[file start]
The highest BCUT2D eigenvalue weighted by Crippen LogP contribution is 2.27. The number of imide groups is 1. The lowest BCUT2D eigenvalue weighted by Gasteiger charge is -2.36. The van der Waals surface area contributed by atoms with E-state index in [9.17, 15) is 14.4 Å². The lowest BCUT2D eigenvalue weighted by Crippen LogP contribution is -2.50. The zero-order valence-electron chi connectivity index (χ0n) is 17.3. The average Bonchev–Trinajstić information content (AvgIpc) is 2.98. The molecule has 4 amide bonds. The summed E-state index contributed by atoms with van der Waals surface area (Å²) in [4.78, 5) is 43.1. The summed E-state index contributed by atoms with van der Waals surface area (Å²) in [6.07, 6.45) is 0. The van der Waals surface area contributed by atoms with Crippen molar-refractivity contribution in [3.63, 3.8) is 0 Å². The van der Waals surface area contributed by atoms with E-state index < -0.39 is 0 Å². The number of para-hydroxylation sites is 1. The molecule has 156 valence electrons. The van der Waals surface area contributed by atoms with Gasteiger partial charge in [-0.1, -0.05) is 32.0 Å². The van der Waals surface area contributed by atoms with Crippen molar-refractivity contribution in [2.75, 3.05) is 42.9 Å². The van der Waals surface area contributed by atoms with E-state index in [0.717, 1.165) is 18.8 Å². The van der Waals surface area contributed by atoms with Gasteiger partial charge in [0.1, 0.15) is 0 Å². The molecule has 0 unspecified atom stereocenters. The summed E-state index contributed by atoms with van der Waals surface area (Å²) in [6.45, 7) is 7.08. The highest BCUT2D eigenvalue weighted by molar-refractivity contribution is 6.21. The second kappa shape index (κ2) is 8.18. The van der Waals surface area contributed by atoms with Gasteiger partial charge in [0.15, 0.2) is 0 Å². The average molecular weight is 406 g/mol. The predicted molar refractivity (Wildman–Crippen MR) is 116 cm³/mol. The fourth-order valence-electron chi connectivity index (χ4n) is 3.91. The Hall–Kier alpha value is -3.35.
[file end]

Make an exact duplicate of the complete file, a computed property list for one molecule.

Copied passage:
The highest BCUT2D eigenvalue weighted by Crippen LogP contribution is 2.27. The number of imide groups is 1. The lowest BCUT2D eigenvalue weighted by Gasteiger charge is -2.36. The van der Waals surface area contributed by atoms with E-state index in [9.17, 15) is 14.4 Å². The lowest BCUT2D eigenvalue weighted by Crippen LogP contribution is -2.50. The zero-order valence-electron chi connectivity index (χ0n) is 17.3. The average Bonchev–Trinajstić information content (AvgIpc) is 2.98. The molecule has 4 amide bonds. The summed E-state index contributed by atoms with van der Waals surface area (Å²) in [4.78, 5) is 43.1. The summed E-state index contributed by atoms with van der Waals surface area (Å²) in [6.07, 6.45) is 0. The van der Waals surface area contributed by atoms with Crippen molar-refractivity contribution in [3.63, 3.8) is 0 Å². The van der Waals surface area contributed by atoms with E-state index < -0.39 is 0 Å². The number of para-hydroxylation sites is 1. The molecule has 156 valence electrons. The van der Waals surface area contributed by atoms with Gasteiger partial charge in [-0.1, -0.05) is 32.0 Å². The van der Waals surface area contributed by atoms with Crippen molar-refractivity contribution in [2.75, 3.05) is 42.9 Å². The van der Waals surface area contributed by atoms with E-state index in [0.717, 1.165) is 18.8 Å². The van der Waals surface area contributed by atoms with Gasteiger partial charge in [0.1, 0.15) is 0 Å². The molecule has 0 unspecified atom stereocenters. The summed E-state index contributed by atoms with van der Waals surface area (Å²) in [6.45, 7) is 7.08. The highest BCUT2D eigenvalue weighted by molar-refractivity contribution is 6.21. The second kappa shape index (κ2) is 8.18. The van der Waals surface area contributed by atoms with Gasteiger partial charge in [0.15, 0.2) is 0 Å². The average molecular weight is 406 g/mol. The predicted molar refractivity (Wildman–Crippen MR) is 116 cm³/mol. The fourth-order valence-electron chi connectivity index (χ4n) is 3.91. The Hall–Kier alpha value is -3.35.